It’s kind of like stereo.
Does a $50,000 stereo sound ten times better than a $5,000 stereo? No, it doesn’t even sound ten times better than the buds on your iPhone. You see the last 10% is elusive. It’s easy to get to 90%. Approach 100%? Almost impossible.
In the wake of writing about Shannon Labrie, I’ve been inundated with unsolicited music, some even on major labels. And all of it’s good. But none of it’s great. None of it contains that je ne sais quoi that makes us play a track over and over again, tell all of our friends about it.
You’ve got to stay at it long enough until the doors open. What’s worse, you can’t even see the doors until you’re that good. You think you’re in a closed room, and then suddenly, there’s a door and in the next room there’s four more. You get great, you practice, you write to get ready for the possibilities. You learn how to act on inspiration. You learn how to leave in mistakes. You learn how to act without delay, you learn how to eliminate filters, all the voices in your head. You take chances. And since you’ve put in so many hours, you never suck, your stuff is never terrible, but it’s only when you hang it out there that it’s great.
But, like I just said, newbies don’t know this. They think they can see the entire field. They believe music is like baseball, that there are rules, that it’s clearly defined. But even baseball’s more complicated than that. What happens when the ball hits a rock on the way to the shortstop? Your training will allow you to reflexively adjust to field it, but you may have never thrown off-balance in this particular way again, and that’s the magic. The same way Willie Mays caught Vic Wertz’s ball running backward, over his shoulder.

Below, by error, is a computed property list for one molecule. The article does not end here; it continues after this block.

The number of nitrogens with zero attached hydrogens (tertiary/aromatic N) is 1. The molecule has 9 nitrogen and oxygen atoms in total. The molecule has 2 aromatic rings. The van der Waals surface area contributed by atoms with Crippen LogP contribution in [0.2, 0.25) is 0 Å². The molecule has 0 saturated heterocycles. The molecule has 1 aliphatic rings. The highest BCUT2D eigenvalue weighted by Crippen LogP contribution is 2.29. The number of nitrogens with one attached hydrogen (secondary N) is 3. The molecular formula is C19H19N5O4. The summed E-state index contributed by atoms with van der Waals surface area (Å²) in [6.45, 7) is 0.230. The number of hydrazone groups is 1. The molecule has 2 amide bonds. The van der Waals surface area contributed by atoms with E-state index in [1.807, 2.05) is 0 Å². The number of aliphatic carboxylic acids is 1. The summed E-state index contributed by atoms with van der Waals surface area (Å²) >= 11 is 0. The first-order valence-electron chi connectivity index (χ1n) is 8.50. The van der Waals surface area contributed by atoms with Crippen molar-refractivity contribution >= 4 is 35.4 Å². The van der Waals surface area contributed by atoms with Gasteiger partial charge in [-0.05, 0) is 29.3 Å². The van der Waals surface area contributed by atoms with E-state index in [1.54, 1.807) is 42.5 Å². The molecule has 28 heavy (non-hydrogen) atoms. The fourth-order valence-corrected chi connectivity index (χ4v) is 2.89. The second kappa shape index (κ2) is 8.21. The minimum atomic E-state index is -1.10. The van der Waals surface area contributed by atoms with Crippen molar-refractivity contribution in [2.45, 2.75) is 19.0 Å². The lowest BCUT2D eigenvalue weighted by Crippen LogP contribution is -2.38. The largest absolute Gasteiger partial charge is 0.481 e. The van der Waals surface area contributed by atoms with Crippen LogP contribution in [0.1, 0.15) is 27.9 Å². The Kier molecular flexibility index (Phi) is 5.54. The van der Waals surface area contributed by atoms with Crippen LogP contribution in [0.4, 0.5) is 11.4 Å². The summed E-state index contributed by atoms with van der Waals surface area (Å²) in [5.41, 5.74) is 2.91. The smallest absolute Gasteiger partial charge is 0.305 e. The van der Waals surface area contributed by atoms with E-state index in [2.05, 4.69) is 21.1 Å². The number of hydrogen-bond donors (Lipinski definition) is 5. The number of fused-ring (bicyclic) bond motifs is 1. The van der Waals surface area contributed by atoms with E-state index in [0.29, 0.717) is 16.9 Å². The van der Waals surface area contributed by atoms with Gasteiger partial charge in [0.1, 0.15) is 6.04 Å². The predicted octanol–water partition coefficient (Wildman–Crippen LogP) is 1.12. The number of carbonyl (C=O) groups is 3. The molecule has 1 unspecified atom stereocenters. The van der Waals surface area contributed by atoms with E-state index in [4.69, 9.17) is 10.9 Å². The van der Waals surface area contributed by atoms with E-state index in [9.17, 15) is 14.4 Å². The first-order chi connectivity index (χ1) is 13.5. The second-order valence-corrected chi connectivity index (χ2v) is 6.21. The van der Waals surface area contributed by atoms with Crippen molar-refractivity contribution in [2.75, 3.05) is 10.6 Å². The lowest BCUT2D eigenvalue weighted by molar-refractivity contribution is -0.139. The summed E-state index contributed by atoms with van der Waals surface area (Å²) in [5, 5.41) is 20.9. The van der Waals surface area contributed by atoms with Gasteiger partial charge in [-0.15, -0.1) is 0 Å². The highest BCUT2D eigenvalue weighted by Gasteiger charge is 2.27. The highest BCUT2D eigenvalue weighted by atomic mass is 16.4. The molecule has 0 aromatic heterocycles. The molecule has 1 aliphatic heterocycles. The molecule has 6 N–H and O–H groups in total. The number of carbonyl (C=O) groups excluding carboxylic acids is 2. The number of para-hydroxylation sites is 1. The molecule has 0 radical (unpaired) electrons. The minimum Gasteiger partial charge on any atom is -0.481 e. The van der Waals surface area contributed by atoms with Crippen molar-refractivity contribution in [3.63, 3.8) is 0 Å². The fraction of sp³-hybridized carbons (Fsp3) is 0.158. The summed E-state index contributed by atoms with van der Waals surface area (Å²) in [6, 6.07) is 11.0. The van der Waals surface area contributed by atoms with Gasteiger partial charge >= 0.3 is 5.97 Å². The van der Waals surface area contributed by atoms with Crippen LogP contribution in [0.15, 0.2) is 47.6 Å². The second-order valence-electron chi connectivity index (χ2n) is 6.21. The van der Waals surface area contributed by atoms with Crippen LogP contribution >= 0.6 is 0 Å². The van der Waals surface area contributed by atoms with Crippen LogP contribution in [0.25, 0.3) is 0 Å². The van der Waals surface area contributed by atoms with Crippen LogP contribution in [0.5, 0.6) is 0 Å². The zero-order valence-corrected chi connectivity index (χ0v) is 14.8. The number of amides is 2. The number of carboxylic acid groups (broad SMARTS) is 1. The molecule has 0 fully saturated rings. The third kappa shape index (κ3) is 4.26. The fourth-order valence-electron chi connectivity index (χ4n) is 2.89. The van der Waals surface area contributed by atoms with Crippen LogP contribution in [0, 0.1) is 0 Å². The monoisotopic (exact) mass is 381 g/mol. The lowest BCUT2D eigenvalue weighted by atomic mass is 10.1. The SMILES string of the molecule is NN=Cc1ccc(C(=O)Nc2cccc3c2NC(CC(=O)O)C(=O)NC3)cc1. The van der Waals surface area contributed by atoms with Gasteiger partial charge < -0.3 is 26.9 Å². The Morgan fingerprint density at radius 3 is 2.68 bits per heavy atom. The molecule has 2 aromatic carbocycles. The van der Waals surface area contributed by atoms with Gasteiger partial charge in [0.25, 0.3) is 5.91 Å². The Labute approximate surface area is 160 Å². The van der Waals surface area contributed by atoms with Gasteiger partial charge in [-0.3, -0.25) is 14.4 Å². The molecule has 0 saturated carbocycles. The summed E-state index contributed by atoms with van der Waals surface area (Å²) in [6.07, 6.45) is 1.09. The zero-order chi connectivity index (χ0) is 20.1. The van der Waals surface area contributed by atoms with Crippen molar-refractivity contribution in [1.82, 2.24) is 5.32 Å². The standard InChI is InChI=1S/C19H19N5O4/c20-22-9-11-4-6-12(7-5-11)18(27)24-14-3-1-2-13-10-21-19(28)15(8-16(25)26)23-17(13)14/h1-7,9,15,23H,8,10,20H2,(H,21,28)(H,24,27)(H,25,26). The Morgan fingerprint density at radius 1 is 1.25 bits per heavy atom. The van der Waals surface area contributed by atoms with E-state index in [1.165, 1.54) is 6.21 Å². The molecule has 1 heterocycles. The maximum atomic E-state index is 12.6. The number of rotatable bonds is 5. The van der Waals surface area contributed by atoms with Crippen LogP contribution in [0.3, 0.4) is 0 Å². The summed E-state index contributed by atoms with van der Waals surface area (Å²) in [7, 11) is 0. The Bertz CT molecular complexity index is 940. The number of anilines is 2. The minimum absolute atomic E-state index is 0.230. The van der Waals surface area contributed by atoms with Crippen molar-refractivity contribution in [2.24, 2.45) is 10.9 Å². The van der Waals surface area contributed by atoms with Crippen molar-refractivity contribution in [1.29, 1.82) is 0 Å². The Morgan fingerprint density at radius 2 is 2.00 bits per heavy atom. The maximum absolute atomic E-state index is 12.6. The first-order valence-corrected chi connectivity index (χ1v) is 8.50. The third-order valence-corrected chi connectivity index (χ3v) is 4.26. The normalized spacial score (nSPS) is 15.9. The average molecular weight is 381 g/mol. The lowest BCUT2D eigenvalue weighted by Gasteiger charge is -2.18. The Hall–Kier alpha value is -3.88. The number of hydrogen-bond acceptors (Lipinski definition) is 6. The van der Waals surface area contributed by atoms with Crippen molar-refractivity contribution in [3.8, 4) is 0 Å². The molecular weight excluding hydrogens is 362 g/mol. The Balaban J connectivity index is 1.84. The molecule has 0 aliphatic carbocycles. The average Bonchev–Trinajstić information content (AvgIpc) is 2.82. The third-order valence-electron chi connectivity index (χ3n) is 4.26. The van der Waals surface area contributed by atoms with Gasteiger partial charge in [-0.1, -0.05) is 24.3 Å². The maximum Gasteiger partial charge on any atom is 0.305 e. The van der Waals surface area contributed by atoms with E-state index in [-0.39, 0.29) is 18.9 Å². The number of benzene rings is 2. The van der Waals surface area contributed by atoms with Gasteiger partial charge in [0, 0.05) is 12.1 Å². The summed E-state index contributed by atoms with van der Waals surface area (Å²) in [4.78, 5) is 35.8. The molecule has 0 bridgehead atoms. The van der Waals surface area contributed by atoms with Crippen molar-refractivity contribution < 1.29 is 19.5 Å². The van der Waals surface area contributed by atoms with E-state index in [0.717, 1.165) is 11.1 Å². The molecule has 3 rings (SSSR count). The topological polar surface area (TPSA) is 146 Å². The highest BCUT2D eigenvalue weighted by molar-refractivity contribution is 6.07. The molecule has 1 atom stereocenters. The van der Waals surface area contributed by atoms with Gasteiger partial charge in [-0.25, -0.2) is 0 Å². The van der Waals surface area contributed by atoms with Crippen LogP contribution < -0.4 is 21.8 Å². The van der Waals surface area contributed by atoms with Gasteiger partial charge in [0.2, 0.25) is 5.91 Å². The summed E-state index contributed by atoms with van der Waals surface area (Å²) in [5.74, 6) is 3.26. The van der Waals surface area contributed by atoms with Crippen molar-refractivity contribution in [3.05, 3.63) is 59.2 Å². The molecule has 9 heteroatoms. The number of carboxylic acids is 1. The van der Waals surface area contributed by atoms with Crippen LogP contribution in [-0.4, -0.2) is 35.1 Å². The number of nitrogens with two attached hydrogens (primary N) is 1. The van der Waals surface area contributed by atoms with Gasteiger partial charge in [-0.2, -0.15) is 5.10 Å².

People think good gets noticed.
But only by your friends and relatives.
Great has a chance. And even great has to wait for its moment. Not every classic track was an instant hit. Sometimes you’re ahead of the game, the system isn’t ready for you. Luck is involved, but you’ve got to make your own luck, you’ve got to be involved.
It’s all about magic.
And everybody knows magic when they see it. Life is about experiencing magic. That’s what keeps you doing it. The knowledge that we’re open to the incredible. But can you hang in there long enough to get that good?